Then I'll import it into UDK to have a look at using both your methods in a Material.

    Edit: That is a really sweet-looking effect in Ignoto's image :)
  • haiddasalami
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    haiddasalami polycounter lvl 13
    Im gonna try this today so will post what I have tonight.

    @SirCalalot: I believe Valve used Houdini to get their maps rather than drawing them. Might have to go back and find the presentation.
  • SirCalalot
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    SirCalalot polycounter lvl 10
    Thanks, haiddasalami. I'll have a look into Houdini :)

    I just found the prsentation here. So I'll read through that now.
  • Ignoto
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    Ignoto polycounter lvl 7
    MeintevdS - How did you fixed my image??..
    I´m good with 3D but I get lost using forums, and web features.

    SirCalalot - This PDF is what I were talking about, when I refered to "Alex Vlachos paper".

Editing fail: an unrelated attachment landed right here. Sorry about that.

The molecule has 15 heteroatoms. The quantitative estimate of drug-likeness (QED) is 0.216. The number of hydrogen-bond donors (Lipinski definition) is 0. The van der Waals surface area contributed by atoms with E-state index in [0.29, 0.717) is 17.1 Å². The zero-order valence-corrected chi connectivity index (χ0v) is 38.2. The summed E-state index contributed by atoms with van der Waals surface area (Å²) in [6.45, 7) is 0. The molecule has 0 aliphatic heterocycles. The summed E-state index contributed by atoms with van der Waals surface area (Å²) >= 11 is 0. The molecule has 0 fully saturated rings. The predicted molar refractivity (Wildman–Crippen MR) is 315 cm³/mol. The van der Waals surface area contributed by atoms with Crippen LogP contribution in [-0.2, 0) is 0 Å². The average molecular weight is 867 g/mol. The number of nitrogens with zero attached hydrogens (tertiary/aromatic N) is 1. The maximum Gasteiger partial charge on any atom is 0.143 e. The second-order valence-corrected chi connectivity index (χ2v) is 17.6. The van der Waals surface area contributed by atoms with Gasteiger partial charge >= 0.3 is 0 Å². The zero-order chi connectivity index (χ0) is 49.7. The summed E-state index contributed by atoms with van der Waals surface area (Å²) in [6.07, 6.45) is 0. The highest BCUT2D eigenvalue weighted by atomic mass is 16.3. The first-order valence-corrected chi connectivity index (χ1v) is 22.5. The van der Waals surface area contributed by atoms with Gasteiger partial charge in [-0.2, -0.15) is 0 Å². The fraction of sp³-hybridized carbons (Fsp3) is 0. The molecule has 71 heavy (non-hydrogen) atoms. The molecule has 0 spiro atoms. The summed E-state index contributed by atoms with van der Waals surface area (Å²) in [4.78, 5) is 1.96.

• SirCalalot
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    SirCalalot polycounter lvl 10
    @Vailias and @Ignoto, Houdini is looking like a very complicated Vector Field map generation method.
    Is this the way which you created your Flow Maps?

    I'm thinking that if I wanted my water to flow round an object, I could create a black and white height map putting a peak where the object is.
    Then I might be able to convert this to a normal map using NVIDIA's Photoshop plugin and excluding the Blue values.
  • ambershee
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    ambershee polycounter lvl 13
    I used a technique almost identical to the one described above, although I also did some fiddling with time, sine and a lerp to blend between two panners to help hide the visual looping artifacts you get.

    For the flow maps, I literally took a screenshot, adjusted it to the intended resolution of the flow map and painted over the top of them by hand. It's just vector fields, so all you really need is a smoothly gradiated radial brush and you'll get reasonable results.
  • Ignoto
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    Ignoto polycounter lvl 7
    Noops, .. I painted mines via PS, .. It´s a lot easier.

    You can paint and try it in Maya or directly in UDK, to see you paint them correctly.
  • SirCalalot
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    SirCalalot polycounter lvl 10
    Cheers guys!

    That's exactly what I wanted to know :D